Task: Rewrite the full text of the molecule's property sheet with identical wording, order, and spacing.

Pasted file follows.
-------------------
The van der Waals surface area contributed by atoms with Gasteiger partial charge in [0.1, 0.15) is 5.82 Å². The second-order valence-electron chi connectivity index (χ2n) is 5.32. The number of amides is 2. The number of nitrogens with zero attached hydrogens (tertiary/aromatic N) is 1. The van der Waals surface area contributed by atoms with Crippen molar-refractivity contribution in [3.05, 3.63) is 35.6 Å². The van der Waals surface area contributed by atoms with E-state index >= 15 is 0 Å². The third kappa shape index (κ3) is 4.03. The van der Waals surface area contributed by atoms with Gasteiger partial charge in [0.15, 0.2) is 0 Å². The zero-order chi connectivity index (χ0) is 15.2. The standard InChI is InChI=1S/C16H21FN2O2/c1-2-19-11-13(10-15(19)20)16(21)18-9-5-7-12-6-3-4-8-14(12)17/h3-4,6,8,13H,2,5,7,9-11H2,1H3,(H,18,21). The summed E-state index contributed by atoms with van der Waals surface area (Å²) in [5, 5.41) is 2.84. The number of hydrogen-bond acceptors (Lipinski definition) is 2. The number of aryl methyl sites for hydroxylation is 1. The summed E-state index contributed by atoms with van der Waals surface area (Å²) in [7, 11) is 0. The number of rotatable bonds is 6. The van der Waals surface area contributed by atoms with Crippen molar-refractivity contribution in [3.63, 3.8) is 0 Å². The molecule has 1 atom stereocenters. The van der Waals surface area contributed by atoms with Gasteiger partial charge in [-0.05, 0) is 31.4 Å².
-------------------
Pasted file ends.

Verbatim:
The van der Waals surface area contributed by atoms with Gasteiger partial charge in [0.1, 0.15) is 5.82 Å². The second-order valence-electron chi connectivity index (χ2n) is 5.32. The number of amides is 2. The number of nitrogens with zero attached hydrogens (tertiary/aromatic N) is 1. The van der Waals surface area contributed by atoms with Crippen molar-refractivity contribution in [3.05, 3.63) is 35.6 Å². The van der Waals surface area contributed by atoms with E-state index >= 15 is 0 Å². The third kappa shape index (κ3) is 4.03. The van der Waals surface area contributed by atoms with Gasteiger partial charge in [0.15, 0.2) is 0 Å². The zero-order chi connectivity index (χ0) is 15.2. The standard InChI is InChI=1S/C16H21FN2O2/c1-2-19-11-13(10-15(19)20)16(21)18-9-5-7-12-6-3-4-8-14(12)17/h3-4,6,8,13H,2,5,7,9-11H2,1H3,(H,18,21). The summed E-state index contributed by atoms with van der Waals surface area (Å²) in [5, 5.41) is 2.84. The number of hydrogen-bond acceptors (Lipinski definition) is 2. The number of aryl methyl sites for hydroxylation is 1. The summed E-state index contributed by atoms with van der Waals surface area (Å²) in [7, 11) is 0. The number of rotatable bonds is 6. The van der Waals surface area contributed by atoms with Crippen molar-refractivity contribution in [3.63, 3.8) is 0 Å². The molecule has 1 atom stereocenters. The van der Waals surface area contributed by atoms with Gasteiger partial charge in [-0.05, 0) is 31.4 Å².